And of course there’s David Marquez’s art. In the flashbacks, Marquez employs a grittier, hatch-heavy style of art — one that looks almost completely different than what we’ve come to expect. It works well for the comic, and highlights his ability to alter his style as story dictates. Every other is polished and smooth, partially due to Marquez and partially due to Justin Ponsor’s beautiful colors.
Bendis is definitely leading to something. Roxxon’s role in the new Venom means the company is tied directly into Miles’ mother’s death. Their retribution is coming, and hopefully Miles will make the right people pay while still maintaining his heroism. But he’s running out of time. In November, “Cataclysm” hits and all Ultimate titles cease printing.
Oh, and Miles Morales is headed to the 616 universe.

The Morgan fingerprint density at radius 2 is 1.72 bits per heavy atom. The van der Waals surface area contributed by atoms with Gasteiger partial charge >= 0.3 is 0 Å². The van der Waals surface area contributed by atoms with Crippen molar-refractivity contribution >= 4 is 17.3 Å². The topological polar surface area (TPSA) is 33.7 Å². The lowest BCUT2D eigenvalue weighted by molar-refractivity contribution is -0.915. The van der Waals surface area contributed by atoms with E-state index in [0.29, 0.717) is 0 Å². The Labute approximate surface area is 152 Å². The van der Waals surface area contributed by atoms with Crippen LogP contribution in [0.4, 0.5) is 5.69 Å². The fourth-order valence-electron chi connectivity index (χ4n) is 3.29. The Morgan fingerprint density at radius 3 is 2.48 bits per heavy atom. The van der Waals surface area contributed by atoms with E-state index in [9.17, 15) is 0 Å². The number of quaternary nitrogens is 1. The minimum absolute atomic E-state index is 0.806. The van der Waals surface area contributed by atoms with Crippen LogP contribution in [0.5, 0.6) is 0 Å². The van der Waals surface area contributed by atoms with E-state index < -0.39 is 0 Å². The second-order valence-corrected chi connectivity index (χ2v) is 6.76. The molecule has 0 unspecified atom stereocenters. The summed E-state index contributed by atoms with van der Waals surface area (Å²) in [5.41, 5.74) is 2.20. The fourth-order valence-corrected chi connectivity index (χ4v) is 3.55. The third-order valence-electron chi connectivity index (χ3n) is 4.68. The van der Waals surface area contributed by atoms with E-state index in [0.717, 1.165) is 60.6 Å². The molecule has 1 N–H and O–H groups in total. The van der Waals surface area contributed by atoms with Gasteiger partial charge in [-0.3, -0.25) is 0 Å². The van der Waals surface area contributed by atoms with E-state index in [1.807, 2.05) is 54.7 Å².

There’s not much time for Bendis to wrap his series up with a worthy conclusion, so I hope that if Ultimate Spider-Man closes shop in November, it does so well, and that we all go away at the very least glad to have enjoyed the ride.
Justice League #23
(DC – writer: Geoff Johns; artist: Ivan Reis; colorist: Rod Reis)
Bannen’s Book of the Week: We knew that “Trinity War” would end with the bad guys winning. Geoff Johns admitted this in a promo for “Villain’s Month” a few weeks back, and since then DC has been peppering its books with solicits for a villain takeover in its September releases. The question was, of course, how the bad guys won, and what their intent was. Johns answers these questions and more in a grand, epic conclusion befitting what we’d expect from DC’s chief creative officer.